We do not have a minute to waste. We have one year left of this term in which to make a difference in the lives of people and to ensure that our communities receive the services they are entitled to.

This budget will enable us to do so.

I thank you.









House Chairperson,

Minister of Justice and Correctional Services, Ronald Ozzy Lamola, Deputy Minister of Justice and Constitutional Development, John Jeffery, Colleagues and Comrades,

Honourable Members, Distinguished Guests, Ladies and Gentlemen,

In line with Priorities in South Africa’s Development Agenda, including the National Development Plan 2030, Chapter 12: Building Safer Communities, as well as the Medium-Term Strategic Framework (MTSF), Priority 6: Social Cohesion and Safe Communities, an integrated approach to safety and security requires coordinated activities across the JCPS Cluster. All vulnerable groups, the majority of whom are women, children, rural communities and those living in informal settlements, should enjoy equal protection and their fear of crime should be eradicated through effective, coordinated responses of law enforcement agencies, business, community and civil society.

Central to DCS efforts in breaking the cycle of crime is the successful reintegration into society of all those under the care of the Department. This is achieved through advancing victim-offender reconciliation, increasing accessibility to efficient community corrections services, and creating economic opportunities for ex-offenders, parolees and probationers.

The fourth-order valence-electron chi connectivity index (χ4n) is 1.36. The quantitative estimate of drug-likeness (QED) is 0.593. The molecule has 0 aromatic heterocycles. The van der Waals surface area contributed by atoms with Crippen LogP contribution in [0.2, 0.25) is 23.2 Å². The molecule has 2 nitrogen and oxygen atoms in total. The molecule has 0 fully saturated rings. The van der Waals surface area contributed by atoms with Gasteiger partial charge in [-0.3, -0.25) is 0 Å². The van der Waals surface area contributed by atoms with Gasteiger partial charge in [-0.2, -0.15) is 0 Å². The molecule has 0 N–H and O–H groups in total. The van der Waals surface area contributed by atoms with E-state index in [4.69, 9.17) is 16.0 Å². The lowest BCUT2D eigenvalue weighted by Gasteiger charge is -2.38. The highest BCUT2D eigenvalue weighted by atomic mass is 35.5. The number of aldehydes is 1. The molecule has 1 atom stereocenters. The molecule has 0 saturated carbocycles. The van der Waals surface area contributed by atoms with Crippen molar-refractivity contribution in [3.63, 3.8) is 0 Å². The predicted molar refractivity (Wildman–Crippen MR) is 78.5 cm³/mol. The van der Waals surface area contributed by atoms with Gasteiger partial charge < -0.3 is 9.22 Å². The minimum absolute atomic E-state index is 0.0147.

To achieve this, Community Corrections focuses on the Restorative Justice (RJ) Programme which is aimed at elevating the victim to the centre of the criminal justice system, by making sure that victims are not forgotten when the Department rehabilitates and reintegrates those who have offended. In the 2021/22 financial year, 16 951 victims and 5 758 offenders, parolees and probationers participated in the Restorative Justice programmes.

In the financial year 2021/22, 99% of the 52 054 parolees complied with parole conditions. It remains a cause for serious concern to us that the remaining 1% of the parolees commit more and heinous crimes, which continue to attract news media headlines.

However, it is of serious concern to us that the one percent (1%) with parole violations commit heinous crimes which continue to outrage society. Naturally, we would be happy to achieve 100% compliance were it not for the human frailties from which none of us is immune.

Through its Social Reintegration Framework (SRF), the Department is repositioning the system of Community Corrections. In the context of this framework, placement into community corrections includes all types of conditional placement (i.e. Awaiting Trial Persons , parole, day parole, medical parole) and placement under correctional

supervision. The overarching aim of the Social Reintegration Framework is to keep individuals in the community where, through Community Corrections, DCS will provide supervision interventions and tailored services to prevent re-offending, thereby improving public safety.

In a bid to increase our prospects of success in the system of Community Corrections, the Department took the following steps to capacitate it:

  • A total of 518 vehicles have been leased for utilisation in the supervision of parolees and probationers.
  • Three hundred and sixty (360) desk top computers, with built in Wi-Fi, were procured, in line with information and communication technology (ICT) modernisation for community corrections.